Emus are flightless birds from Australia.  They are the single extant member of the Dromaius Genus and the second tallest living bird behind the ostrich.  There were three subspecies from King Island, Kangaroo Island and Tasmania.  All of them went extinct between 1788 to 1850 during the European colonization of Australia.

The local Darug and Eora populaces of the Sydney basin refer to emus as birabayin or murawung.  The origin of the word emu is vague.  Some believe it is derived from the Arabic phrase for “large bird” that the Portuguese pioneers used to describe the cassowary in New Guinea and Australia.  Others say it stems from the Portuguese word ema, which translates to ostrich or crane.

The largest emus are over six feet tall.  They measure between fifty-five to sixty-five inches from the tail to the bill.  Males are a few inches smaller and are lighter than the ladies.  The birds are the fourth heaviest after two ostrich species and the cassowary.  The emperor penguin is the next heftiest bird after the emu.  Adults weigh in the range of forty to one hundred thirty pounds.  The average is within seventy to eighty pounds.

emu walk
Emu walk – Photo Credit: wiki

Emu Characteristics

Vestigial wings are tipped with a small claw.  Emus flap when they run to stabilize themselves at high speeds.  Toned pelvic muscles and long legs and necks allow the birds to reach speeds up to thirty miles per hour.  They have three toes and take strides over three feet when walking.  A full gallop can extend their step to nine feet.  Sharp claws on their toes are used for defense and offense.  The claw and toe are six inches long.  The bill is small and under two and a half inches.

Emus have terrific hearing and eyesight.  Their necks are blue and pale and sprinkled with feathers.  Brown and gray plumage is lined with black tips.  It is shaggy.  Solar radiation is drawn to the tips.  This allows the birds to be active during the day.  The plumage varies by location from environmental factors.  It provides natural camouflage.  Arid settings with red soil tend to tint the emu with yellow, orange and red.  Birds in damp habitats are colored in darker hues.  Females and males are similar in appearance.

The coast and inland of Australia is home to emus.  There are greater numbers in the savanna woodland and sclerophyll forests.  Areas that receive less than twenty-four inches of rain are less populated.  The birds travel in pairs.  Large flocks are rare and formed when migrating to new food sources.  Western emus travel north in the summer and south in the winter.  Their eastern counterparts wander in random patterns and without logic.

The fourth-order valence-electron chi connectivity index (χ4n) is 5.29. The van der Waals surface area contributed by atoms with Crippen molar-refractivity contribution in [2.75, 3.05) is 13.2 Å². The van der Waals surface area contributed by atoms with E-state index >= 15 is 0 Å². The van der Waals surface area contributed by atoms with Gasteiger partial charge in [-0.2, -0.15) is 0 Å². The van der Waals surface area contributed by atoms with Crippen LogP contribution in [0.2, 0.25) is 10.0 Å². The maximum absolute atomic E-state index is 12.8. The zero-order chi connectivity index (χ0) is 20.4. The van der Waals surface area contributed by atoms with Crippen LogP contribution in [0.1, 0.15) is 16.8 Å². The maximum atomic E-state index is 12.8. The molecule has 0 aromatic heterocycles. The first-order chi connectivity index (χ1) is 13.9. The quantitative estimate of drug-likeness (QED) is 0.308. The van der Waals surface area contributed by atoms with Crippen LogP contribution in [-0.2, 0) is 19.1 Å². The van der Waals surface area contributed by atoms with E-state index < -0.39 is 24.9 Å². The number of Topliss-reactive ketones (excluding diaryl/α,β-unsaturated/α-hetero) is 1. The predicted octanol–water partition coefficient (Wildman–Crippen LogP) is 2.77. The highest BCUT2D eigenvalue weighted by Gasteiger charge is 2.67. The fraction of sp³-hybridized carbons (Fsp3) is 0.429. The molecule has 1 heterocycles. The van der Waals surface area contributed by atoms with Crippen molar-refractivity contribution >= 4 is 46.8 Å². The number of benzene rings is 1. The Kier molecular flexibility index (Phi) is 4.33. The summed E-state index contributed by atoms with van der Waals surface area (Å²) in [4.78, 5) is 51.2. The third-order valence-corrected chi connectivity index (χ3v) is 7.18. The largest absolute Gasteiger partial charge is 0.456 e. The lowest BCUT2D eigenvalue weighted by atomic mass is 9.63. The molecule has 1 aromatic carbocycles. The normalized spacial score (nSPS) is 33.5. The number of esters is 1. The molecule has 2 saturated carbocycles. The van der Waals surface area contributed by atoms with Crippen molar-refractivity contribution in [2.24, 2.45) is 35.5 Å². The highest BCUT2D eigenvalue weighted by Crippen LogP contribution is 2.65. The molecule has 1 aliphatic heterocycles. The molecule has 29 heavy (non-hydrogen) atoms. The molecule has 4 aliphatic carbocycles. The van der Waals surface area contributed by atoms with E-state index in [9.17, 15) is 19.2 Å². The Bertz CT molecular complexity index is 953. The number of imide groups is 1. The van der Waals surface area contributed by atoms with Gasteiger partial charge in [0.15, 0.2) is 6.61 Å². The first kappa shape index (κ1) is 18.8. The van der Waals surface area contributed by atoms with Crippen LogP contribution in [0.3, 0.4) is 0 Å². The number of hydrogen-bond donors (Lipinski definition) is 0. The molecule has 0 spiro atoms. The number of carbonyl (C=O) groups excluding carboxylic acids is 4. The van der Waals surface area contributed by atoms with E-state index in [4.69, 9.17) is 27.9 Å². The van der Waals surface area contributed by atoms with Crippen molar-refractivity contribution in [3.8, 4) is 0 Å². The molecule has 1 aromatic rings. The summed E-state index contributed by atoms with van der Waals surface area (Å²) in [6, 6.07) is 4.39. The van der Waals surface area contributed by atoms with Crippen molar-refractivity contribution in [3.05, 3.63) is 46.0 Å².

emu nest
Emu Nest – Photo Credit: IKAl


Foraging on native plant species is a large part of their diet.  Emus are diurnal and feast on various arthropods and insects for protein.  Crickets, grasshoppers, ladybirds, cockroaches, beetles, ants, millipedes, spiders and beetles are among their favorites.  Crops, fruits, wheat and caterpillars are consumed when accessible.  The birds are important for floral biodiversity and crucial seed distributors.  Sometimes the defecated seeds spread invasive species that upset the harmony of the ecosystem.  Local hunting campaigns are formed to offset the phenomenon.

Breeding pairs are formed during the summer months of January and December.  The two remain together for five months.  Both mates gain weight as they defend their territory.  Mating occurs between April and June depending on the climate.  The male builds a large nest against a flat surface with bark, sticks, leaves and grass.  The females proceed to court the boys.  Plumage changes and mating calls rebound against the landscape.  The lady birds are aggressive and will attempt to steal another’s partner.  The fight can last up to five hours before a victor is determined.

Five to fifteen large green colored eggs are laid per clutch.  The shell is thick.  The egg weighs up to one and a half pounds.  The male stops eating and protects the eggs during an eight-week incubation period.  Papa emu will rotate the eggs ten times a day.  He will lose one third of his body mass before they hatch.  The chicks are five inches and active.  The babies can leave the nest after a few days and are fully grown after six months.  The father serves as their protector.  Dingoes and eagles are the main predators.  Lizards, foxes, dogs and feral pigs will steal emu eggs and eat small chicks on occasion.  Captive emus can live over ten years.  Upwards of seven hundred thousand live in the wild today.

baby emu
Baby emus with their parents – Photo Credit: cafuego

Scientific Classification

Kingdom: Animalia
Phylum: Chordata
Class: Aves
Order: Casuariiformes
Family: Casuariidae
Genus: Dromaius
Species:D. novaehollandiae

Emu  Subspecies

Dromaius novaehollandiae baudinianus Dwarf of Kangaroo Island emu (Kangaroo Island Australia) – Extinct
Dromaius novaehollandiae minor King Island emu (King Island Australia) – Extinct
Dromaius novaehollandiae diemenensis Tasmanian emu (Tasmania Australia) – Extinct
Dromaius novaehollandiae novaehollandiae Emu (Australia)
Emu – Photo Credit: Mathias Appel

2 comments on “Emu

  1. Alisa Fernez

    Wow! I just learned a lot! Not a bad way to start a new week. Thank you for sharing your knowledge.

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